Originally Published October 30, 2014

By Zenitha Prince

Provisional ballots are being misused, including as a potential tool to suppress the votes of African Americans and other minorities, concludes a report released by the Center for American Progress (CAP) Oct. 29.Center for American Progress1

After the dismal 2000 presidential elections in which millions of votes went uncounted, Congress passed the Help America Vote Act, which established the provisional voting process in addition to other reforms.

“It was meant to be used as a fail-safe,” said Michele Jawando, CAP’s vice president for legal progress. “ what the report found is that instead of being used for their original purpose, provisional ballots are being used in place of effective election administration.”

Provisional ballots are usually issued when a voter encounters a problem at the polling place.

Voter error accounts for about 3 percent of the cases when provisional ballots are used in place of regular ballots, according to an analysis conducted by the public policy organization Demos after the 2004 election.

More frequently, however, the issuance of provisional ballots stems from problems with elections law and administration, the report asserts, including, cumbersome voter registration procedures, restrictive voting laws, lack of voter education, poorly maintained voter registration lists, and lack of training and mismanagement by election officials.

Some poll workers, for example, will let a voter cast a provisional ballot in the wrong precinct even though that state rejects all ballots cast outside a voter’s designated precinct. Or, if the polling place runs out of regular ballots, they would direct voters to cast provisional ballots.

More troubling, the report found signs that the use of provisional ballots could be systemic, that is, deliberately used with a racially discriminatory purpose.

“We realized this could be another way of disenfranchising communities of color,” Jawando said. “The usage of provisional ballots seem to be directly correlated with communities of color and with communities where people speak a language other than English.”

Examining data form the 2012 presidential election, the study found that voters in counties with a higher percentage of minorities cast provisional ballots at higher rates than in counties with lower percentages of minorities in 16 states.

In Maryland, for example, Prince George’s County has a minority population rate of 80 percent, and its rate of provisional ballots cast was 4.3 percent. Carroll County’s minority population, on the other hand, comprises only 6.7 percent of the total voting-eligible population, and just 1.3 percent of voters cast provisional ballots.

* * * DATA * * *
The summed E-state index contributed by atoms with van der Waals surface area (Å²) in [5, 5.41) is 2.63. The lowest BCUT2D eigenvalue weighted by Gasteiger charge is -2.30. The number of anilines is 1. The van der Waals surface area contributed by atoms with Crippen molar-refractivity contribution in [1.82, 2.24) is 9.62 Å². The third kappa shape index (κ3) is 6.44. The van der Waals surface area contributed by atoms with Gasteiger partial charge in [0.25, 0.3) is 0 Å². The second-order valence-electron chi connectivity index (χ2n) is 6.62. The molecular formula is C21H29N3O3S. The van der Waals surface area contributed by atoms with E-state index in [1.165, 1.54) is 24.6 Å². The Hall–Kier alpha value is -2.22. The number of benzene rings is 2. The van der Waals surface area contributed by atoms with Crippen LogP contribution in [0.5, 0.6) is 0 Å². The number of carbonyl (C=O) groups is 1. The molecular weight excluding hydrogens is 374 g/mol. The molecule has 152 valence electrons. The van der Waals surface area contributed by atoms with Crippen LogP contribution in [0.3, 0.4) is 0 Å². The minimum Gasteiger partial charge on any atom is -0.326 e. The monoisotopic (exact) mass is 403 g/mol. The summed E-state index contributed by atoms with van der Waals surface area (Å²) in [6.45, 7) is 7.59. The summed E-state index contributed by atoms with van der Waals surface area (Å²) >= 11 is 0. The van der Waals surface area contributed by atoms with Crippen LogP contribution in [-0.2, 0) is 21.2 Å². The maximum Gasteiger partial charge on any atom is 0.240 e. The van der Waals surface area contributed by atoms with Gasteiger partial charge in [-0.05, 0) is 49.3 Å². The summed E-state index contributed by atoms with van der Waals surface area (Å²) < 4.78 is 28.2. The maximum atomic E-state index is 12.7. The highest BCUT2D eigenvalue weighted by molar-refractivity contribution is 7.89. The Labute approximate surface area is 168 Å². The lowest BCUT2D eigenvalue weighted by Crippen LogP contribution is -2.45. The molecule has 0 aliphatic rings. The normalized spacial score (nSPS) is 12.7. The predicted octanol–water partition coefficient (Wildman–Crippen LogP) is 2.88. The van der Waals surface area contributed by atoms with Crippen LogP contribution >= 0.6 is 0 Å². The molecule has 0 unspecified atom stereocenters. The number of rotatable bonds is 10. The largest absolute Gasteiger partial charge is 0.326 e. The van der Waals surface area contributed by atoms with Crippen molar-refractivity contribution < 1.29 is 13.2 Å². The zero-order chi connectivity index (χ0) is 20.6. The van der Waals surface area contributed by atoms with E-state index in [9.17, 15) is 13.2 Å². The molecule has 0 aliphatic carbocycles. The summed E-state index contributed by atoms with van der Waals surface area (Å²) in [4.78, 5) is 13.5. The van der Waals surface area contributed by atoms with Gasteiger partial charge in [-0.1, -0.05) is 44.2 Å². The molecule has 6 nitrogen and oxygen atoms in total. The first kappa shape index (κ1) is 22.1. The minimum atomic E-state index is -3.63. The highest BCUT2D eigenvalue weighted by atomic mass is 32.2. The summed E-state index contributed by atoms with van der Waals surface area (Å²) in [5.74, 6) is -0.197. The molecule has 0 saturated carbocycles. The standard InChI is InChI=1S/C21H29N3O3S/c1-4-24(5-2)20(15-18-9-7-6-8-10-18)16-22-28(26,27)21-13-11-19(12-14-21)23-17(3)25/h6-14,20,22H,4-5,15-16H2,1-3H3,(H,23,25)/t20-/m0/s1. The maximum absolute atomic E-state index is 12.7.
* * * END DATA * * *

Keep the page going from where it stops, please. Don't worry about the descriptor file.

Given that a significant number of provisional ballots are rejected or never counted, the findings raise serious questions about whether minority voices will be heard in this year’s midterm election, particularly due to the influx of suppressive voter laws since 2012.

According to the study, 2.7 million voters—1 out of every 41—submitted provisional ballots in 2012, representing a 29 percent increase from 2008.  And, of those 2.7 million provisional ballots, 24.1 percent were rejected entirely, and 6.7 percent were only partially counted—that is, not all of the candidates and/or measures the voter selected were added to the final tabulation.

In Maryland, 14 percent of provisional ballots were rejected because the voter was not registered in the state (83.4 percent); signature was absent (5.9 percent) and the voter failed to provide sufficient identification (4.6 percent).

The purpose of the report titled, “Uncounted Votes: The Racially Discriminatory Effects of Provisional Ballots,” is not only to highlight the problems associated with provisional ballots, but also to spur election officials to make necessary changes to ensure every vote is counted, Jawando said.

“There are so many states passing restrictive voting laws so there are large segments of our community that aren’t even making it to the polls,” Jawando said. “So, when someone does make it, we need to make sure their vote is counted.”

The report offered several recommendations to address the underlying issues related to provisional ballots, including: modernizing voter registration, implementing same-day registration, providing online registration, expanding early voting and easing rules that require voters to cast ballots in specific counties or precincts.

However, Jawando said, “Passing good laws is only one step of the process.”

Poll workers need to be trained, and, more importantly, voters—particularly minority voters—need to be educated.

“The most important thing is we want voters to know that the best way to counter any attack is to go out, vote, and be ready to vote by knowing what you need to bring and where you need to go,” Jawando said. She added that the report should also act as an impetus to voters of color.

“We do have a powerful voice. We do have things to say…. They are counting on us to be so apathetic that we don’t turn out,” she said. “, I hope people realize that if people are working so hard to keep your ballot from being counted that means you have something of value, and you should use it.”


Zenitha Prince

Special to the AFRO